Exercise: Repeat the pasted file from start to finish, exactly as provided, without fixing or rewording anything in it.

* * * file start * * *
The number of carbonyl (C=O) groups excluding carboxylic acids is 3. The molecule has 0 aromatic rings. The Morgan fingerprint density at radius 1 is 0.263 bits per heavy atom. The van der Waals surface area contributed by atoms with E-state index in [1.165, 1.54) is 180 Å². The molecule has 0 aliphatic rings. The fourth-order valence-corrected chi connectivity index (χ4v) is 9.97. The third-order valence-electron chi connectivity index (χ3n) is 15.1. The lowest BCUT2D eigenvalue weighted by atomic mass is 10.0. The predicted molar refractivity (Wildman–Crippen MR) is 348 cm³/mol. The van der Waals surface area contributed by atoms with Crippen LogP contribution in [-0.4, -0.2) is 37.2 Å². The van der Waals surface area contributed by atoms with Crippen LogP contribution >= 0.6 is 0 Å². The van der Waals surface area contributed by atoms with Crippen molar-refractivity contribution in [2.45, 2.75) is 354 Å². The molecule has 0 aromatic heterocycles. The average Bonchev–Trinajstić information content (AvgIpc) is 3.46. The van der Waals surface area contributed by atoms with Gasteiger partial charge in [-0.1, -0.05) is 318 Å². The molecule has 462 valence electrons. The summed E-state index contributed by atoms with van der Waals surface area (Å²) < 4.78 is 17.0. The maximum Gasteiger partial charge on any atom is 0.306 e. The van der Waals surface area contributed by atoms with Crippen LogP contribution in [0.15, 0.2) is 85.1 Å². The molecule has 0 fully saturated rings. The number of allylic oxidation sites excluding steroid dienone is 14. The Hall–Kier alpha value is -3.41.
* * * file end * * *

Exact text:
The number of carbonyl (C=O) groups excluding carboxylic acids is 3. The molecule has 0 aromatic rings. The Morgan fingerprint density at radius 1 is 0.263 bits per heavy atom. The van der Waals surface area contributed by atoms with E-state index in [1.165, 1.54) is 180 Å². The molecule has 0 aliphatic rings. The fourth-order valence-corrected chi connectivity index (χ4v) is 9.97. The third-order valence-electron chi connectivity index (χ3n) is 15.1. The lowest BCUT2D eigenvalue weighted by atomic mass is 10.0. The predicted molar refractivity (Wildman–Crippen MR) is 348 cm³/mol. The van der Waals surface area contributed by atoms with Crippen LogP contribution in [-0.4, -0.2) is 37.2 Å². The van der Waals surface area contributed by atoms with Crippen LogP contribution >= 0.6 is 0 Å². The van der Waals surface area contributed by atoms with Crippen molar-refractivity contribution in [2.45, 2.75) is 354 Å². The molecule has 0 aromatic heterocycles. The average Bonchev–Trinajstić information content (AvgIpc) is 3.46. The van der Waals surface area contributed by atoms with Gasteiger partial charge in [-0.1, -0.05) is 318 Å². The molecule has 462 valence electrons. The summed E-state index contributed by atoms with van der Waals surface area (Å²) < 4.78 is 17.0. The maximum Gasteiger partial charge on any atom is 0.306 e. The van der Waals surface area contributed by atoms with Crippen LogP contribution in [0.15, 0.2) is 85.1 Å². The molecule has 0 fully saturated rings. The number of allylic oxidation sites excluding steroid dienone is 14. The Hall–Kier alpha value is -3.41.